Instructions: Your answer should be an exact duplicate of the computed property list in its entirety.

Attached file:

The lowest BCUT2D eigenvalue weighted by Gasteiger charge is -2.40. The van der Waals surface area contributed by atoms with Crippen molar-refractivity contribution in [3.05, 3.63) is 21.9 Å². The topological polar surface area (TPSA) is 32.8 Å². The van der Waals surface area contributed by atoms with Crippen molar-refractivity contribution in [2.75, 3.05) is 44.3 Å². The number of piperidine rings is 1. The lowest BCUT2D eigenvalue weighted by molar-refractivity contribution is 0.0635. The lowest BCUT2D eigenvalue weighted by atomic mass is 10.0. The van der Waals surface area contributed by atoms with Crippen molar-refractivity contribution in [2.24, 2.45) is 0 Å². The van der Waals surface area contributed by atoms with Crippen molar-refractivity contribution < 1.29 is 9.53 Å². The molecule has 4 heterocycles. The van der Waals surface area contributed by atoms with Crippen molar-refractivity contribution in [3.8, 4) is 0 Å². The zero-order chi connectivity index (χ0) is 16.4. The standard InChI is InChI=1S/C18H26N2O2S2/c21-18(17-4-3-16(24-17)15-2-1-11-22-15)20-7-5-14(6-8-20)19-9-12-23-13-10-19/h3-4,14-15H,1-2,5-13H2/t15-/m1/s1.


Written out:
The lowest BCUT2D eigenvalue weighted by Gasteiger charge is -2.40. The van der Waals surface area contributed by atoms with Crippen molar-refractivity contribution in [3.05, 3.63) is 21.9 Å². The topological polar surface area (TPSA) is 32.8 Å². The van der Waals surface area contributed by atoms with Crippen molar-refractivity contribution in [2.75, 3.05) is 44.3 Å². The number of piperidine rings is 1. The lowest BCUT2D eigenvalue weighted by molar-refractivity contribution is 0.0635. The lowest BCUT2D eigenvalue weighted by atomic mass is 10.0. The van der Waals surface area contributed by atoms with Crippen molar-refractivity contribution in [2.24, 2.45) is 0 Å². The van der Waals surface area contributed by atoms with Crippen molar-refractivity contribution < 1.29 is 9.53 Å². The molecule has 4 heterocycles. The van der Waals surface area contributed by atoms with Crippen molar-refractivity contribution in [3.8, 4) is 0 Å². The zero-order chi connectivity index (χ0) is 16.4. The standard InChI is InChI=1S/C18H26N2O2S2/c21-18(17-4-3-16(24-17)15-2-1-11-22-15)20-7-5-14(6-8-20)19-9-12-23-13-10-19/h3-4,14-15H,1-2,5-13H2/t15-/m1/s1.